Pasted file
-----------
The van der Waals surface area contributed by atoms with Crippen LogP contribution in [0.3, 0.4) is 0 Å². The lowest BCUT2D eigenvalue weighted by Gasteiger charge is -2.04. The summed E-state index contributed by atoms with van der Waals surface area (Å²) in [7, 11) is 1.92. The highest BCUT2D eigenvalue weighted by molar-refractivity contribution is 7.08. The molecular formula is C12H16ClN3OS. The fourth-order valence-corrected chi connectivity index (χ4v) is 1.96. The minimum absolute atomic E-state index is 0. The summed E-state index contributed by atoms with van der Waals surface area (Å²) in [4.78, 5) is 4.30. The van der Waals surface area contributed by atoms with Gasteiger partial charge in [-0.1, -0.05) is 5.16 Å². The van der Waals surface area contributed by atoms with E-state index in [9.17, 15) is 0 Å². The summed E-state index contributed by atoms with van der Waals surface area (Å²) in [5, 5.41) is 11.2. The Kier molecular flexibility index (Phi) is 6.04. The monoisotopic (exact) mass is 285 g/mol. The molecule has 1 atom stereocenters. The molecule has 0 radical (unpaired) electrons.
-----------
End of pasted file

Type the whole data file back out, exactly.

The van der Waals surface area contributed by atoms with Crippen LogP contribution in [0.3, 0.4) is 0 Å². The lowest BCUT2D eigenvalue weighted by Gasteiger charge is -2.04. The summed E-state index contributed by atoms with van der Waals surface area (Å²) in [7, 11) is 1.92. The highest BCUT2D eigenvalue weighted by molar-refractivity contribution is 7.08. The molecular formula is C12H16ClN3OS. The fourth-order valence-corrected chi connectivity index (χ4v) is 1.96. The minimum absolute atomic E-state index is 0. The summed E-state index contributed by atoms with van der Waals surface area (Å²) in [4.78, 5) is 4.30. The van der Waals surface area contributed by atoms with Gasteiger partial charge in [-0.1, -0.05) is 5.16 Å². The van der Waals surface area contributed by atoms with E-state index in [9.17, 15) is 0 Å². The summed E-state index contributed by atoms with van der Waals surface area (Å²) in [5, 5.41) is 11.2. The Kier molecular flexibility index (Phi) is 6.04. The monoisotopic (exact) mass is 285 g/mol. The molecule has 1 atom stereocenters. The molecule has 0 radical (unpaired) electrons.